Date of Award
Earth and Atmospheric Sciences
bioavailability, microbial, wetlands, CDOM, DOC, carbon
The Long Island Sound is one of the world's most urbanized estuaries, polluted from excess nutrients which impact the quality of water through increased biological productivity. Dissolved organic matter (DOM) is a sensitive indicator of anthropogenic pollution and nutrient enrichment in coastal waters as well as an important part of the carbon cycle and serves as a primary food source for aquatic food webs. Additionally, the colored portion of DOM (CDOM) impacts coastal optical properties, ocean color, and light attenuation. High levels of CDOM have been shown to inhibit the growth of phytoplankton and limit photosynthesis, damaging the food chain and limiting the production of oxygen in aquatic ecosystems. Bacteria produce and consume DOM, however spatial and temporal dynamics in the microbial availability of DOM derived from different sources in estuarine systems are not well characterized. Because of this, understanding the sources and properties of dissolved organic materials coming into Long Island Sound, and their degradation through microbial processing, is imperative to understanding biogeochemical and ecological processes in coastal urban environments.
We completed 25-day dark incubations of water collected from upriver, marsh, and estuarine sites in different seasons to assess variability in DOM bioavailability across Long Island Sound. Measurements were taken at Days 0 (initial), 2, 5, 9, and 25. DOM optical properties were measured using spectrophotometry (CDOM absorption coefficients and spectral slopes) and spectrofluorometry (FDOM excitation-emission matrices). Dissolved organic carbon (DOC), mass spectrometry (FT-ICR-MS), and microbial count samples were also taken at each measurement point.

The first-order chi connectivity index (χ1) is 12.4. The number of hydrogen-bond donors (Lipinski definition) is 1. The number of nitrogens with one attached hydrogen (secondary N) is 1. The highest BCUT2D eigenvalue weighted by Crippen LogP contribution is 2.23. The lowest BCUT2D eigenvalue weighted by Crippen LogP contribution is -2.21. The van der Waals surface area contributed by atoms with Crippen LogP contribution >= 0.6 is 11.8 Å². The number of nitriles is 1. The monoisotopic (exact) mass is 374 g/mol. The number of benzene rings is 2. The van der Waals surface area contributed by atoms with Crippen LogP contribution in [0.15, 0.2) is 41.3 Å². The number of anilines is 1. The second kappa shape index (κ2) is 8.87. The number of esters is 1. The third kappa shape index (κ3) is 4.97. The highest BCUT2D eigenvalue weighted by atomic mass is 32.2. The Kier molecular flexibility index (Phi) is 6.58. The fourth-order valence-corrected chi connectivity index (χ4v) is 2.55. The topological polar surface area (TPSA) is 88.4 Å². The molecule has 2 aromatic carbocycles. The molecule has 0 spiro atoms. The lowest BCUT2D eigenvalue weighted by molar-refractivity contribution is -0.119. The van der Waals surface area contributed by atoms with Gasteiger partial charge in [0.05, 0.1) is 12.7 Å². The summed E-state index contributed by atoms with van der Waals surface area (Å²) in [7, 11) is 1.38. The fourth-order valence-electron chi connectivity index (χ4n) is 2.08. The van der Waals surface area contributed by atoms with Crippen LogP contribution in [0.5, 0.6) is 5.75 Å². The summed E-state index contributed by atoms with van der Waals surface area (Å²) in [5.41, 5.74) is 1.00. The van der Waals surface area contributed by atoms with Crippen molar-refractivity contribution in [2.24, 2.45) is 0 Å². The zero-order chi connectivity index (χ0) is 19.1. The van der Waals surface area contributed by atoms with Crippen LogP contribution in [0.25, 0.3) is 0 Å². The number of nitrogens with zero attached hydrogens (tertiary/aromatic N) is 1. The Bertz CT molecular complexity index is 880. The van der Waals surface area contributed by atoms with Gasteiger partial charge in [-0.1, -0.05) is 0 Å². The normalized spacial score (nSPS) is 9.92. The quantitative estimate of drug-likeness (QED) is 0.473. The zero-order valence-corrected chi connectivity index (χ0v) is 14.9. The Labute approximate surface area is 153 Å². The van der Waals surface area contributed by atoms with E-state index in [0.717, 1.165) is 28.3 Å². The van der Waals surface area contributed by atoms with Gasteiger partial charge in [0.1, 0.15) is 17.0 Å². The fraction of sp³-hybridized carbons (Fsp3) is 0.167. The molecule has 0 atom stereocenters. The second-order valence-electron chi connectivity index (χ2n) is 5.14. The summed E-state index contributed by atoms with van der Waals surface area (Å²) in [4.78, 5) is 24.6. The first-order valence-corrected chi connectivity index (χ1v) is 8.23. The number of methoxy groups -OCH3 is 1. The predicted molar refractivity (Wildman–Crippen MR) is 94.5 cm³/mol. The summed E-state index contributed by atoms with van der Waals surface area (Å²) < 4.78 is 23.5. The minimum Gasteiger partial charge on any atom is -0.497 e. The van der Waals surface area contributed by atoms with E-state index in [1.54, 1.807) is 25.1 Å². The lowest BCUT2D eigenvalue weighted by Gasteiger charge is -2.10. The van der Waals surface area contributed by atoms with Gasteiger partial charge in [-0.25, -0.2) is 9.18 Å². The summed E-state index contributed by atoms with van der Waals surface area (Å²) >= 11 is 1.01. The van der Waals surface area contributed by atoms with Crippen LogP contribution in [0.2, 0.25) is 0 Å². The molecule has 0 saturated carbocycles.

Our results emphasize the impact of terrigenous and anthropogenic DOM on estuarine organic matter cycling. Long Island Sound water quality improved with distance from anthropogenic pollution and with ocean mixing, closer to the Atlantic Ocean. The marshes sampled are important carbon sources to the estuary, and DOC was especially bioavailable when exported from terrigenous sources. Microbial degradation decreased CDOM absorption overall. Microbial degradation produced and consumed labile DOM in the first few days of incubations but produced humic-like FDOM afterward. DOC exported from the heavily urbanized Alley Creek system had among the highest rates of microbial degradation, particularly for the visible humic-like CDOM component, suggesting that urbanization may produce more labile DOM, leading to net increases in DOM degradation rates.
Supino, John R., "Microbial Degradability of Terrigenous, Marsh-Exported, and Estuarine Colored Dissolved Organic Matter in Long Island Sound" (2020). CUNY Academic Works.
Available for download on Sunday, February 16, 2025